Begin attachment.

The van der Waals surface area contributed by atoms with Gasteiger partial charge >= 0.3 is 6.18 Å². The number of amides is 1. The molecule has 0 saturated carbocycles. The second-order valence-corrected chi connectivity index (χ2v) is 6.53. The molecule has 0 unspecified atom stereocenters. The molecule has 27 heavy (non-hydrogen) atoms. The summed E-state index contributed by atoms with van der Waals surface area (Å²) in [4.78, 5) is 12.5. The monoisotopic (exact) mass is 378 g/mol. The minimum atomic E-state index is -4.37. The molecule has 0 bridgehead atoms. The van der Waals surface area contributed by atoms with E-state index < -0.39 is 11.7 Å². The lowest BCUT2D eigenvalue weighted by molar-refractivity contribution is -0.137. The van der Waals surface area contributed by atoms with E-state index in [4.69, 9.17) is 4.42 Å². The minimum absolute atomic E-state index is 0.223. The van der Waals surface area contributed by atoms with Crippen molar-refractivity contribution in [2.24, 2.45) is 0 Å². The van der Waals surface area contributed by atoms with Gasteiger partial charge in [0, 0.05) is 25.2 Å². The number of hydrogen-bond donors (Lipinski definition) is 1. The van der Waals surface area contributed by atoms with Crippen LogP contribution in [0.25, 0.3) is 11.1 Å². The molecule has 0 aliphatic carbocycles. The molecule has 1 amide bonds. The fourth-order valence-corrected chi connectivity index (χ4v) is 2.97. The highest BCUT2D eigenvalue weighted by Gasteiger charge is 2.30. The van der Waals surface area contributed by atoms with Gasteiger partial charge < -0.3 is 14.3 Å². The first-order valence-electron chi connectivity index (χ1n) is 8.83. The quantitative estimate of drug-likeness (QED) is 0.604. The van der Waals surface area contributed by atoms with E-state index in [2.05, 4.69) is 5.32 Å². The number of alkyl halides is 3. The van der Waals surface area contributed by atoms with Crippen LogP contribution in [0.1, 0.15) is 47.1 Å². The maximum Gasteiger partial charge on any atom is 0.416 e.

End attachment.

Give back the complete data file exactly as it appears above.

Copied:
The van der Waals surface area contributed by atoms with Gasteiger partial charge >= 0.3 is 6.18 Å². The number of amides is 1. The molecule has 0 saturated carbocycles. The second-order valence-corrected chi connectivity index (χ2v) is 6.53. The molecule has 0 unspecified atom stereocenters. The molecule has 27 heavy (non-hydrogen) atoms. The summed E-state index contributed by atoms with van der Waals surface area (Å²) in [4.78, 5) is 12.5. The monoisotopic (exact) mass is 378 g/mol. The minimum atomic E-state index is -4.37. The molecule has 0 bridgehead atoms. The van der Waals surface area contributed by atoms with E-state index < -0.39 is 11.7 Å². The lowest BCUT2D eigenvalue weighted by molar-refractivity contribution is -0.137. The van der Waals surface area contributed by atoms with E-state index in [4.69, 9.17) is 4.42 Å². The minimum absolute atomic E-state index is 0.223. The van der Waals surface area contributed by atoms with Crippen molar-refractivity contribution in [2.24, 2.45) is 0 Å². The van der Waals surface area contributed by atoms with Gasteiger partial charge in [0, 0.05) is 25.2 Å². The number of hydrogen-bond donors (Lipinski definition) is 1. The van der Waals surface area contributed by atoms with Crippen LogP contribution in [0.25, 0.3) is 11.1 Å². The molecule has 0 aliphatic carbocycles. The molecule has 1 amide bonds. The fourth-order valence-corrected chi connectivity index (χ4v) is 2.97. The highest BCUT2D eigenvalue weighted by Gasteiger charge is 2.30. The van der Waals surface area contributed by atoms with Gasteiger partial charge < -0.3 is 14.3 Å². The first-order valence-electron chi connectivity index (χ1n) is 8.83. The quantitative estimate of drug-likeness (QED) is 0.604. The van der Waals surface area contributed by atoms with E-state index in [2.05, 4.69) is 5.32 Å². The number of alkyl halides is 3. The van der Waals surface area contributed by atoms with Crippen LogP contribution in [0.1, 0.15) is 47.1 Å². The maximum Gasteiger partial charge on any atom is 0.416 e.